Elizabeth Nourse was Cincinnati born (raised in Mt. Healthy), and studied at the McMicken School of Design. She found international success in Paris and was the first American woman to become a member of the Societé Nationale des Artistes Francais and the Société Nationale des Beaux-Arts.
Many of her works are displayed at The Cincinnati Art Museum.
In 1938 the U.S. Fair Labor Standards Act protected children from abusive labor practices, and set federal standards for the minimum ages and the maximum hours a child could work. About this time, a mandatory education law was enacted.
The five-story Goju-no-to Pagoda on Miyajima Island was built in 1407 and is the oldest wooden tower in the world. The architectural style of this Buddhist shrine is a mix of Japanese and Chinese influences, and features a Japanese tiled roof. It was built as a symbolic tomb where a relic of Buddha is placed. The first floor contains an ancient drawing of Buddha on his death bed. The shrine was named a UNESCO World Heritage Site in 1993. It is closed to the public.
An 86-year-old woman in New York City told police someone stole her motorized scooter while she was inside a church visiting the minister. You go, Gran.
A Jacksonville woman spotted her own stolen car on the road, followed it for 20 miles, then watched as it crashed into a bridge and fell into a river. The thief swam to the other side and ran away.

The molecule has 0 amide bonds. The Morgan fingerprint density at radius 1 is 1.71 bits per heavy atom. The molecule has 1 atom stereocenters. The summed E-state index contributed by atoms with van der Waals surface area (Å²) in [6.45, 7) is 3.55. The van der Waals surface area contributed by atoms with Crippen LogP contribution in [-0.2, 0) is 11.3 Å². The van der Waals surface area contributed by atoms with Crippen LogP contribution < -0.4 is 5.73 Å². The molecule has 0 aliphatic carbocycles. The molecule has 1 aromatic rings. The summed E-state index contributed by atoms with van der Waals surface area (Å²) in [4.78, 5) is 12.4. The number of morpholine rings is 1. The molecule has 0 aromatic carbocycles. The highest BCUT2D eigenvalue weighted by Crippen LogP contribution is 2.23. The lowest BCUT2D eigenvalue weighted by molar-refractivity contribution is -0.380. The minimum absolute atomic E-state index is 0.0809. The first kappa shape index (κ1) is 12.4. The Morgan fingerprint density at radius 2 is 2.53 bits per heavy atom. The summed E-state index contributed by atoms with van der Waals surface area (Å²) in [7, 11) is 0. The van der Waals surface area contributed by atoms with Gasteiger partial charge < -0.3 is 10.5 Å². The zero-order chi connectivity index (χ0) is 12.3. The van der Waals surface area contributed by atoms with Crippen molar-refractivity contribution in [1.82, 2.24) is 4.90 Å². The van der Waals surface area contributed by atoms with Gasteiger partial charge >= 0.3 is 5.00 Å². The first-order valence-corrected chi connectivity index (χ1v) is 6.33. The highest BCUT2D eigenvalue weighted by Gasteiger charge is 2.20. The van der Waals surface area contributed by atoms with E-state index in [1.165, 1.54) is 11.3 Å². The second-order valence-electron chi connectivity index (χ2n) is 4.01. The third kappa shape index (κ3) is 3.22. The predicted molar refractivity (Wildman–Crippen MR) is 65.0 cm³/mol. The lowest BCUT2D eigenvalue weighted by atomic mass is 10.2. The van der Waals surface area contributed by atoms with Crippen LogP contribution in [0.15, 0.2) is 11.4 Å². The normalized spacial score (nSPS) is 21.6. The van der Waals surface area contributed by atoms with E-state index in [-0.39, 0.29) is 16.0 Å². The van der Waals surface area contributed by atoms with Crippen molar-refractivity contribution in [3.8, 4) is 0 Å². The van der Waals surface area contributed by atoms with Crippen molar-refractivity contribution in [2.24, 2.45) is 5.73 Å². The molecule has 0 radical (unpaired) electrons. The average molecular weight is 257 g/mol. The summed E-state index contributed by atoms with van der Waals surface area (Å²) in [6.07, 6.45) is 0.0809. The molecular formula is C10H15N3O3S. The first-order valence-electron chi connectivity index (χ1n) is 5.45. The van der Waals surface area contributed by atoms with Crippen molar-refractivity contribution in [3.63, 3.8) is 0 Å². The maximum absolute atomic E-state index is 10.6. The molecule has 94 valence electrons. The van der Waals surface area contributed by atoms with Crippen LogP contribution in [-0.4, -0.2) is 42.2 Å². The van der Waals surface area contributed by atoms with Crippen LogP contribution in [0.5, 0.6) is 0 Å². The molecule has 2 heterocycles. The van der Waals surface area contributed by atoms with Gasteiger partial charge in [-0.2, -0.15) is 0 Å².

A roofer's union in Joliet, Illinois resorted to installing a giant inflatable rat in front of a local church where they have been protesting the church's decision to use non-union laborers to repair part of the roof damaged by lightning. The rat's name is Scabby.
A window display at an upscale clothing store in London is reportedly so obscene that the volume of complaints about it has become a Twitter topic and has the Advertising Standards Authority in Britain looking into it. The main concern is the denigration of women depicted in the display.
Two sixth grade teachers in Massachusetts exceeded their authority when they issued a memo banning pens and pencils from their classrooms out of a concern students were using them as weapons. The memo said students would be given a pencil that had to be returned at the end of the day. The school board rescinded it.
A Michigan man is suing Del Monte and Kroger claiming that he was injured when he opened a jar of fruit that exploded in his face. He said the lid forcefully popped off, struck him in the eye and rendered him unconscious. A lawyer for the defendants declined comment.
And saving the best for last, a woman in Boise is free on a $100,000 bond after being accused of impersonating a physician and giving breast exams to women she met in bars around the city. As part of her ruse, she gave the women a phone number of a real, licensed plastic surgeon's practice where she recommended breast augmentation. When the doctor's office started getting numerous unexplained calls from women wanting to set up an appointment, they alerted police.
That's it for now. Stay safe — it's crazy out there!